Dr. Moughan did say that even with the DIAAS score, you don’t get the whole story about the quality of the protein. “The single score is based on the limiting amino acid in the protein,” he said. For example, the leucine component of alpha-lactalbumin—a type of whey protein--has a DIAAS score of 2.00 and the tryptophan component is 5.50. By reporting only the single score of 1.14, which is based on the limiting amino acid valine, the quality of the alpha-lactalbumin is not accurately communicated.

“High-quality data on the bioavailable amounts of individual amino acids in proteins and foods will maximize the information to consumers and health professionals,” said Dr. Moughan. “This will become a lot more important as the food industry increases efforts to support health and different physiological needs.”

According to Donald Layman, professor emeritus of nutrition, University of Illinois at Urbana-Champaign, data indicate all humans need to make about the same amount of new protein every day for basic lean muscle repair and remodeling. But as we age, the efficiency of building new protein decreases. To reap the benefits of healthy muscles, one must consider the quality of the protein and the quantity of the protein at every meal.

“Below the age of 30, hormones drive growth. Even with a low-protein diet, children can still grow and produce new muscle,” he said. “But as you age, hormones no longer drive muscle growth and the essential muscle replacement is driven by the quality of the diet. Aging reduces the efficiency of protein use, but does not impair the capacity to respond.”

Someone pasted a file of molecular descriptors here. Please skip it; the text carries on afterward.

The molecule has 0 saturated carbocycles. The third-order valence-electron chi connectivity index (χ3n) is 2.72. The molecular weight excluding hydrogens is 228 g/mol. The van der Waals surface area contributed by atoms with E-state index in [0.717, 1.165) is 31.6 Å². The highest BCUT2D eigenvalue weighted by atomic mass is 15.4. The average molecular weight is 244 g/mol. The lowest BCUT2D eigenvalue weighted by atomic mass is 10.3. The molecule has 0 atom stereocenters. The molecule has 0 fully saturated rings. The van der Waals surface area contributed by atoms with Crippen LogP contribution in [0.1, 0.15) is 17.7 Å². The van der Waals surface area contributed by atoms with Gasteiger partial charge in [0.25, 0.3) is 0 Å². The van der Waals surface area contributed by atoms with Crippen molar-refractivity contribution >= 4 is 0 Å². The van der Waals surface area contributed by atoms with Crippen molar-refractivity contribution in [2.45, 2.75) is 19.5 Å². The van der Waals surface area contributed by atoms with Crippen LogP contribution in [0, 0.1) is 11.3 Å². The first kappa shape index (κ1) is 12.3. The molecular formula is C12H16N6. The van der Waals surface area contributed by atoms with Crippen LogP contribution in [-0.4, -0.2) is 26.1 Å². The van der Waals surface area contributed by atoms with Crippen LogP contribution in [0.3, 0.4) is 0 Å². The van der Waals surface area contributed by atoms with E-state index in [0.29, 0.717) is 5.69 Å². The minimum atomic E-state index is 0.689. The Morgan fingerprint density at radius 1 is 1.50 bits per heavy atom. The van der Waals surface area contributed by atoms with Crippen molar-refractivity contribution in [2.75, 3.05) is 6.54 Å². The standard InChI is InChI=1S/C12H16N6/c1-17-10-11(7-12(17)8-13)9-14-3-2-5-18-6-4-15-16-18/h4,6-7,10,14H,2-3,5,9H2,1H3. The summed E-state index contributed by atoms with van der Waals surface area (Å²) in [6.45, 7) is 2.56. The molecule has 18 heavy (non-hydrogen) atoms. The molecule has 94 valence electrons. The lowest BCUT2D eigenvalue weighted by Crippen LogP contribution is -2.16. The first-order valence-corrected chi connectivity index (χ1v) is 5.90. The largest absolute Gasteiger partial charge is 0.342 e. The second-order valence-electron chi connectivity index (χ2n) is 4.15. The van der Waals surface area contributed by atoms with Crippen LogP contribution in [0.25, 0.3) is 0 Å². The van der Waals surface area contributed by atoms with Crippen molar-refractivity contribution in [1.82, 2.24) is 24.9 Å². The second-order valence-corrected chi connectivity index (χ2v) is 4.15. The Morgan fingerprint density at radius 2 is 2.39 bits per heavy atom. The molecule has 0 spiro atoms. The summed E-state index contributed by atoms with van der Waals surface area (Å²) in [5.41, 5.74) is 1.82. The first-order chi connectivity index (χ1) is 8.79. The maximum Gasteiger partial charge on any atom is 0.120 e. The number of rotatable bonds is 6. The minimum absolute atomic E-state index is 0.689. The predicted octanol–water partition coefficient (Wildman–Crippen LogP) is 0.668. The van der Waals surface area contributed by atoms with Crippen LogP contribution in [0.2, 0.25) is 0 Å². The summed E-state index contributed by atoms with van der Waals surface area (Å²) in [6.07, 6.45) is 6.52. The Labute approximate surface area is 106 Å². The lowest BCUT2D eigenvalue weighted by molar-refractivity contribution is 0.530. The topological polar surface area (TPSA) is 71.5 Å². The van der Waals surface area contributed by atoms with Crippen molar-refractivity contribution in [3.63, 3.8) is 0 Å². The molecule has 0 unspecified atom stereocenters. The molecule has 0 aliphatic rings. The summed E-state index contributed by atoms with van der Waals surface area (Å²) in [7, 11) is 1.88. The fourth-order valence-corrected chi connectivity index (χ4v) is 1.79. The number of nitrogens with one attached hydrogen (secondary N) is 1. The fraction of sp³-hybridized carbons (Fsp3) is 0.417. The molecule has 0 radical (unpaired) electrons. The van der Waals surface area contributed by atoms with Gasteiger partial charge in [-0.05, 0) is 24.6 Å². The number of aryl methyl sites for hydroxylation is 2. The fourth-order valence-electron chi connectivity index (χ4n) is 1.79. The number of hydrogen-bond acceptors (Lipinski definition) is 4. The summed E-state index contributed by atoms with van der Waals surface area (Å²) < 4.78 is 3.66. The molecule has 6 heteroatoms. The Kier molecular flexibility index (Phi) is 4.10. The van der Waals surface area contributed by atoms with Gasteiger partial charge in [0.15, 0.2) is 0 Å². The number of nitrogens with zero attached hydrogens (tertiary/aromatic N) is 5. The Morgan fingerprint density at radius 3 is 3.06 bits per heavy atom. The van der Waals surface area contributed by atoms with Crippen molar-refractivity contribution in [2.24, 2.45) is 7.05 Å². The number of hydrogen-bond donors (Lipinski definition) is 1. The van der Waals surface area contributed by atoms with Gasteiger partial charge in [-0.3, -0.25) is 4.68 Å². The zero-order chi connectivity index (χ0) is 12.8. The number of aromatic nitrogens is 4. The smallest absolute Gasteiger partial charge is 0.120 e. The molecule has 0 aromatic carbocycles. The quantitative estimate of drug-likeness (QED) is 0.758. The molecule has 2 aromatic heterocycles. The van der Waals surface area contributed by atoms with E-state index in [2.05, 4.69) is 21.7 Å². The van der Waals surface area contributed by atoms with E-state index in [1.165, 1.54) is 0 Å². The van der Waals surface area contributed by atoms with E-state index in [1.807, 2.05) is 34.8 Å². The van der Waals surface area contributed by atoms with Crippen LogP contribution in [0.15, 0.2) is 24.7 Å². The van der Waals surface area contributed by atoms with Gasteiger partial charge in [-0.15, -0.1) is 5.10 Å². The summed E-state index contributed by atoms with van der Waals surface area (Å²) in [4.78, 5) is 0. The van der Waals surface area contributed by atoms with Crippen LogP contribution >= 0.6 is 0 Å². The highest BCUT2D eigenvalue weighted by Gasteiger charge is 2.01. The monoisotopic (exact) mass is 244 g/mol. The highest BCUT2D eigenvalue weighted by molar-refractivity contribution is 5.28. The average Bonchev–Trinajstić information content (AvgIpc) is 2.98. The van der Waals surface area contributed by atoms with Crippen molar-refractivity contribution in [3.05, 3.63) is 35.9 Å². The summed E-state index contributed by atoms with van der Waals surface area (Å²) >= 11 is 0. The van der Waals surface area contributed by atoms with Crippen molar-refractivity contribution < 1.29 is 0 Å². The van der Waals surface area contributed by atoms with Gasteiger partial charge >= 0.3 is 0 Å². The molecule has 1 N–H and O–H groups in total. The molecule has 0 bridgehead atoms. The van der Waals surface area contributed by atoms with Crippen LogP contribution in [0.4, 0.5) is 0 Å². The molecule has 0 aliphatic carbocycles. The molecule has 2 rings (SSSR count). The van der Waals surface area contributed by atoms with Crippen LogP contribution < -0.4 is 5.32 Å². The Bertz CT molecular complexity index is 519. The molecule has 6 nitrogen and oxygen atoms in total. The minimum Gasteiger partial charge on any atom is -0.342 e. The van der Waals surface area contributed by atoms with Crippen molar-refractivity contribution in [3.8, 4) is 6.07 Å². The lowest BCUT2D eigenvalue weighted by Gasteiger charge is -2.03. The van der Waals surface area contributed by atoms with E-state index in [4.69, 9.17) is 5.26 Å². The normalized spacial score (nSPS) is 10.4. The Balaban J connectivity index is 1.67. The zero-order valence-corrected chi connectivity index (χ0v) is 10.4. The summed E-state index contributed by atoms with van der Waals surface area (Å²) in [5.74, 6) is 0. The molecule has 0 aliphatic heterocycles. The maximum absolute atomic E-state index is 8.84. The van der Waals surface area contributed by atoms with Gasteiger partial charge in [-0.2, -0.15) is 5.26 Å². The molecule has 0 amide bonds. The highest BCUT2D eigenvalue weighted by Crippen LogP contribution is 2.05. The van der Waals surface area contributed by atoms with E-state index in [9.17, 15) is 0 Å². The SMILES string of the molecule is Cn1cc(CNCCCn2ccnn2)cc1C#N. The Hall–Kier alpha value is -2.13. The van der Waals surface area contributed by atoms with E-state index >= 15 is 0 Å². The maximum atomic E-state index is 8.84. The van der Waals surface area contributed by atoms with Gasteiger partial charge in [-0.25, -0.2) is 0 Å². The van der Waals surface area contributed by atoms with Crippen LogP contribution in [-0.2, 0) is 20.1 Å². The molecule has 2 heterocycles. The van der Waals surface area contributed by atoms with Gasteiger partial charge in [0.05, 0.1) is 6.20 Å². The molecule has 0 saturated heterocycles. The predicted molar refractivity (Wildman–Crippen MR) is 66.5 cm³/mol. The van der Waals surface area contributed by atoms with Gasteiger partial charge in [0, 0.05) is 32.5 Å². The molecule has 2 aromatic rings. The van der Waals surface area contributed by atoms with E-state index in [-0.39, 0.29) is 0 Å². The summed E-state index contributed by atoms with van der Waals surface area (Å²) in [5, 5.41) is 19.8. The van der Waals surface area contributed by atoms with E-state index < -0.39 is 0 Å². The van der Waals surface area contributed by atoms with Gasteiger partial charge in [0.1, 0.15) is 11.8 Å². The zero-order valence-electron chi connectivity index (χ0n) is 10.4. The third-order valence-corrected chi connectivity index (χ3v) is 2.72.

For optimum muscle health and function, research suggests that 30 grams of high-quality protein—like the protein you get from whey--should be consumed at every meal, and preferably proteins high in the essential amino acid leucine.

Whey proteins make a positive difference in dairy foods formulations. Learn more at the International Whey Conference. Hope to see you there.

Thursday, August 10, 2017

(Cold) Brew Up Your Dairy Beverage Portfolio

Photo source: Starbucks

Ready-to-drink, dairy-based, cold-brew coffee, tea and cocoa beverages have the power to grow sales in the refrigerated dairy case as consumers increasingly embrace minimal processing and the fresh perimeter of the supermarket. The fact is, cold brew has changed the coffeehouse landscape. This trend is powerful enough to make an impact on retail fluid milk sales if dairy processors are willing to invest in adding a line extension or two.

While I very much appreciate unique packaging, enticing brands and millennial-centric marketing, cold-brew offerings—for fluid milk processors--might be best as a line extension in their flavored milk line up, right there with the chocolate, strawberry and maybe other flavors, in pint and half-gallon paperboard cartons or plastic jugs.

Crazy, right? Or maybe not. Think about it. Retail flavored milk sales are up. Milk users are shopping the flavored milk dairy case. Make the latest flavor trend readily available to them, in a customary format.

Any coffee, tea or cocoa expert knows this: if it’s quality product, it does not need sweetener (with cocoa, just a little). Hence, as consumers make an effort to reduce added sugar intake, they will seek out premium products with no or less added sugar. The cold-brewing process, which works on coffee and cocoa beans and teas leaves, makes this possible.

Cold brew, also known as cold press, is beans or leaves brewed without heat. Cold brewing requires steeping in ambient- to cold-temperature water for a long period of time. The type of beans and leaves, the ratio of beans and leaves to water, the temperature of the water and the steeping time all impact the final product.

This is getting noticed and embraced by consumers.

Market penetration for cold-brew coffee rose to 21% in 2017 among those drinking coffee daily in the U.S., up from 15% in 2015, according the New York-based National Coffee Association. Data is not available for cold-brew tea or cocoa yet, but beverage analysts are projecting the two will be “hot” spots in 2018.